Purpose: Paclitaxel is an antiproliferative agent in drug-eluting stents with largely unknown tissue interaction. Toxicity might result from overdosage and/or accumulation. Part 1 of this two-step study investigated how paclitaxel uptake depends on dose density, coronary drug transfer kinetics, and elution efficacy.
Materials and methods: With cobalt chromium stents and Polyzene-F nanoscale coating, low, intermediate, and high paclitaxel dose densities (25 microg, 50 microg, and 150 microg per stent) were investigated in porcine right coronary arteries (RCAs). Coronary and myocardial tissue concentration measurements and determination of on-stent paclitaxel and plasma concentrations were performed at 2, 8, 24, and 72 hours.
Results: For all stents, uptake was similar at all time intervals (paclitaxel RCA concentration range, 1,610-33,300 ng). Low- and intermediate-dose stents showed similar RCA concentrations, but those for high-dose stents were three times greater. Residual on-stent paclitaxel concentration was not time-dependent, at 33.3% on low-, 30.6% on intermediate-, and 17.4% on high-dose stents. Paclitaxel was measurable in only the plasma immediately after stent placement, with a linear dose relationship and a timely regression: measurements in high-dose stents were 0.0454-0.656 ng/mL at 1 minute and 0.0329-0.0879 ng/mL at 5 minutes. Untreated control samples of the left coronary artery showed a linear dose-dependent concentration (12.6 ng/g, 21.2 ng/g, and 85.2 ng/g).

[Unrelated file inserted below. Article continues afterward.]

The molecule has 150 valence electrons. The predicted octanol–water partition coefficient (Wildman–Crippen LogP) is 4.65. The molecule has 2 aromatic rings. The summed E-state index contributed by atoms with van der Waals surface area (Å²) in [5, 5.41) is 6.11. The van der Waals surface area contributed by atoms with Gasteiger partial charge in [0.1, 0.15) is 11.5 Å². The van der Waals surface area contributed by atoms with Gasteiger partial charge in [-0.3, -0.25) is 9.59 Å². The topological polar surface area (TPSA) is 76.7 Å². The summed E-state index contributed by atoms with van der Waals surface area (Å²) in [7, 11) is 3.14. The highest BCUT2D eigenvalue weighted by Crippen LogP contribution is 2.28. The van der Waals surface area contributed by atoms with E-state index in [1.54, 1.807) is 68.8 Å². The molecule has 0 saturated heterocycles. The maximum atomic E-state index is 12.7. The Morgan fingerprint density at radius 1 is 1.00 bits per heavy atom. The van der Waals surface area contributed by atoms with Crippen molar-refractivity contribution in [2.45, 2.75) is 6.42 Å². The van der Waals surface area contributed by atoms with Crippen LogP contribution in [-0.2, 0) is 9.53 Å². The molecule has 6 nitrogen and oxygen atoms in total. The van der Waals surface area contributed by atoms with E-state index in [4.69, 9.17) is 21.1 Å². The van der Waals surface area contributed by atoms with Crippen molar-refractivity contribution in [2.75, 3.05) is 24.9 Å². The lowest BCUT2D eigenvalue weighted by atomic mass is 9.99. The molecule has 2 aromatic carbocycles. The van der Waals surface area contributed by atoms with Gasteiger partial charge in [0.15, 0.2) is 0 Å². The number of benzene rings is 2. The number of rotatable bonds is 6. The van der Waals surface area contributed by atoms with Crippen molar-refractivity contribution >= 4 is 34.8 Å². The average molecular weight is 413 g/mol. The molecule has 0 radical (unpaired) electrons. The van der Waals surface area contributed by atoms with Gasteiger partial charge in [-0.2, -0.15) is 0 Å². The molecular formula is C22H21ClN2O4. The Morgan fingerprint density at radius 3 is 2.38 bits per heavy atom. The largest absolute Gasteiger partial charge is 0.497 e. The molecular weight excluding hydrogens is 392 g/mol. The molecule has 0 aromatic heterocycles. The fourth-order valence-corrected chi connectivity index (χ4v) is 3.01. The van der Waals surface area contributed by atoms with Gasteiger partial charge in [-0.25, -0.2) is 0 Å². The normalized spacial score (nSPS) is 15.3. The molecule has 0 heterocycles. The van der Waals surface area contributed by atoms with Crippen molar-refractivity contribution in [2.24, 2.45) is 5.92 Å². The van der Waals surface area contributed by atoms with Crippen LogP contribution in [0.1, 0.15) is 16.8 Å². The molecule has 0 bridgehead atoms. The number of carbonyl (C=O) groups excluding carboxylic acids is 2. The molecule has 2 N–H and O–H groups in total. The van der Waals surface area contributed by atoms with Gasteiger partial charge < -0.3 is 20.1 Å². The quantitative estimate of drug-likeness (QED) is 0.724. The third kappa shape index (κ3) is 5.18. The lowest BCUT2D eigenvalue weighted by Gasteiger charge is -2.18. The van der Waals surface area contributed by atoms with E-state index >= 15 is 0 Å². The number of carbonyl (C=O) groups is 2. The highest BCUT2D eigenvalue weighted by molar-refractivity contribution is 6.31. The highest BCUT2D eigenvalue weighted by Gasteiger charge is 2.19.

Conclusions: Overall coronary paclitaxel uptake is fairly independent from the baseline overall dose density and, hence, depends on immediate binding mechanisms of the arterial wall. This is supported by the fact that, regardless of the applied dose density, the kinetics of paclitaxel uptake did not follow an exposure time pattern.
Copyright (c) 2010 SIR. Published by Elsevier Inc. All rights reserved.